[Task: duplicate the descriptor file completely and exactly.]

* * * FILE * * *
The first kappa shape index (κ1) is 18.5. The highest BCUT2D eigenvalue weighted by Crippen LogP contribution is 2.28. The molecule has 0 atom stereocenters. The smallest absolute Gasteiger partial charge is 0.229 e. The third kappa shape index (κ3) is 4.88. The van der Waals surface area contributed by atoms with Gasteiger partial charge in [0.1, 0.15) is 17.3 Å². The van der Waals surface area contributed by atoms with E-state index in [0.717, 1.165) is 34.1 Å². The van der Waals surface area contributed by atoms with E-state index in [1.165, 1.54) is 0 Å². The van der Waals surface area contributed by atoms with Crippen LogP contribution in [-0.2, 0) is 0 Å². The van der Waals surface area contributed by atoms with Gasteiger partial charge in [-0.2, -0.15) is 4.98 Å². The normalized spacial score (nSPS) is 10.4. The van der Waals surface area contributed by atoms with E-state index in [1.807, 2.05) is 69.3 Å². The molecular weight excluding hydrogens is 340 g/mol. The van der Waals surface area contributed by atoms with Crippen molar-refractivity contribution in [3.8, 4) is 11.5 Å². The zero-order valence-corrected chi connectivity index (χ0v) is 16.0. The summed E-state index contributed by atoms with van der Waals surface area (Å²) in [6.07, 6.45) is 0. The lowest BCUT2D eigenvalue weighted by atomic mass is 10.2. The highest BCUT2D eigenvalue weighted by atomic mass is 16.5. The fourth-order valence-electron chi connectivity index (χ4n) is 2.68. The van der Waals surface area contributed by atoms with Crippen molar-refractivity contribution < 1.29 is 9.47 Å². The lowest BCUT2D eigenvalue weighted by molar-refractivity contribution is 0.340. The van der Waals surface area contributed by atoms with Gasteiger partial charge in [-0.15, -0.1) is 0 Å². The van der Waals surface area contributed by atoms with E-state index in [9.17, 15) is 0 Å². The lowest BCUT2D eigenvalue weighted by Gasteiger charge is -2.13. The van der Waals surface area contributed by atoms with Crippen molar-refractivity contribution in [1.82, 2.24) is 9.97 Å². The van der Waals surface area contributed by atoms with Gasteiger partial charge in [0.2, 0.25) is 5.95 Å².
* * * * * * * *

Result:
The first kappa shape index (κ1) is 18.5. The highest BCUT2D eigenvalue weighted by Crippen LogP contribution is 2.28. The molecule has 0 atom stereocenters. The smallest absolute Gasteiger partial charge is 0.229 e. The third kappa shape index (κ3) is 4.88. The van der Waals surface area contributed by atoms with Gasteiger partial charge in [0.1, 0.15) is 17.3 Å². The van der Waals surface area contributed by atoms with E-state index in [0.717, 1.165) is 34.1 Å². The van der Waals surface area contributed by atoms with E-state index in [1.165, 1.54) is 0 Å². The van der Waals surface area contributed by atoms with Crippen LogP contribution in [-0.2, 0) is 0 Å². The van der Waals surface area contributed by atoms with Gasteiger partial charge in [-0.2, -0.15) is 4.98 Å². The normalized spacial score (nSPS) is 10.4. The van der Waals surface area contributed by atoms with E-state index in [1.807, 2.05) is 69.3 Å². The molecular weight excluding hydrogens is 340 g/mol. The van der Waals surface area contributed by atoms with Crippen molar-refractivity contribution in [3.8, 4) is 11.5 Å². The zero-order valence-corrected chi connectivity index (χ0v) is 16.0. The summed E-state index contributed by atoms with van der Waals surface area (Å²) in [6.07, 6.45) is 0. The lowest BCUT2D eigenvalue weighted by atomic mass is 10.2. The highest BCUT2D eigenvalue weighted by atomic mass is 16.5. The fourth-order valence-electron chi connectivity index (χ4n) is 2.68. The van der Waals surface area contributed by atoms with Crippen molar-refractivity contribution < 1.29 is 9.47 Å². The lowest BCUT2D eigenvalue weighted by molar-refractivity contribution is 0.340. The van der Waals surface area contributed by atoms with Gasteiger partial charge in [-0.15, -0.1) is 0 Å². The van der Waals surface area contributed by atoms with E-state index in [9.17, 15) is 0 Å². The lowest BCUT2D eigenvalue weighted by Gasteiger charge is -2.13. The van der Waals surface area contributed by atoms with Crippen molar-refractivity contribution in [1.82, 2.24) is 9.97 Å². The van der Waals surface area contributed by atoms with Gasteiger partial charge in [0.2, 0.25) is 5.95 Å².